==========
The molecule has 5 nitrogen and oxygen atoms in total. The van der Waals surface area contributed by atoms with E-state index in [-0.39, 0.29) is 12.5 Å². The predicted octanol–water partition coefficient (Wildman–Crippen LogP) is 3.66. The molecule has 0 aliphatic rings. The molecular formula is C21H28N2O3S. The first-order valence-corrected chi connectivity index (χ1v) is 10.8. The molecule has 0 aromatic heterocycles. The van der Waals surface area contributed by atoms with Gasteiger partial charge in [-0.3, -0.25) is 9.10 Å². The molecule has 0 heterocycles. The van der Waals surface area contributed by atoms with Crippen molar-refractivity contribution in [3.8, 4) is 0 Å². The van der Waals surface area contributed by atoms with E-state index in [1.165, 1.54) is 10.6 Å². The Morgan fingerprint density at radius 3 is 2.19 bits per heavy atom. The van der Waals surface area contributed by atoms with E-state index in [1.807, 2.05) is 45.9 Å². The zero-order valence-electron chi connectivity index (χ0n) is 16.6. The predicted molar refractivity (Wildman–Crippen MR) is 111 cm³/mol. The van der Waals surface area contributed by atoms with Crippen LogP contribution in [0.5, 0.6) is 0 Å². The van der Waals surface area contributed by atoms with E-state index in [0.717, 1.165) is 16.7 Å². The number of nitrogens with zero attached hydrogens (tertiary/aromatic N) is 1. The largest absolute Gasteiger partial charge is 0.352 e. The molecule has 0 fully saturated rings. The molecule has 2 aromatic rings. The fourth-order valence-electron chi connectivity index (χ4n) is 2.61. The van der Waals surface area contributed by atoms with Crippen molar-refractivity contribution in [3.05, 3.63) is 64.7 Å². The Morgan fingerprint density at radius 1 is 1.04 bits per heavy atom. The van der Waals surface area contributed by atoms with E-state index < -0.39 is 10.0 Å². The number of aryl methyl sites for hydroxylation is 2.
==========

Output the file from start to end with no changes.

The molecule has 5 nitrogen and oxygen atoms in total. The van der Waals surface area contributed by atoms with E-state index in [-0.39, 0.29) is 12.5 Å². The predicted octanol–water partition coefficient (Wildman–Crippen LogP) is 3.66. The molecule has 0 aliphatic rings. The molecular formula is C21H28N2O3S. The first-order valence-corrected chi connectivity index (χ1v) is 10.8. The molecule has 0 aromatic heterocycles. The van der Waals surface area contributed by atoms with Gasteiger partial charge in [-0.3, -0.25) is 9.10 Å². The molecule has 0 heterocycles. The van der Waals surface area contributed by atoms with Crippen molar-refractivity contribution in [3.8, 4) is 0 Å². The van der Waals surface area contributed by atoms with E-state index in [1.165, 1.54) is 10.6 Å². The Morgan fingerprint density at radius 3 is 2.19 bits per heavy atom. The van der Waals surface area contributed by atoms with E-state index in [1.807, 2.05) is 45.9 Å². The zero-order valence-electron chi connectivity index (χ0n) is 16.6. The predicted molar refractivity (Wildman–Crippen MR) is 111 cm³/mol. The van der Waals surface area contributed by atoms with Crippen LogP contribution in [0.5, 0.6) is 0 Å². The van der Waals surface area contributed by atoms with E-state index in [0.717, 1.165) is 16.7 Å². The number of nitrogens with zero attached hydrogens (tertiary/aromatic N) is 1. The largest absolute Gasteiger partial charge is 0.352 e. The molecule has 0 fully saturated rings. The molecule has 2 aromatic rings. The fourth-order valence-electron chi connectivity index (χ4n) is 2.61. The van der Waals surface area contributed by atoms with Crippen molar-refractivity contribution in [3.05, 3.63) is 64.7 Å². The Morgan fingerprint density at radius 1 is 1.04 bits per heavy atom. The van der Waals surface area contributed by atoms with E-state index < -0.39 is 10.0 Å². The number of aryl methyl sites for hydroxylation is 2.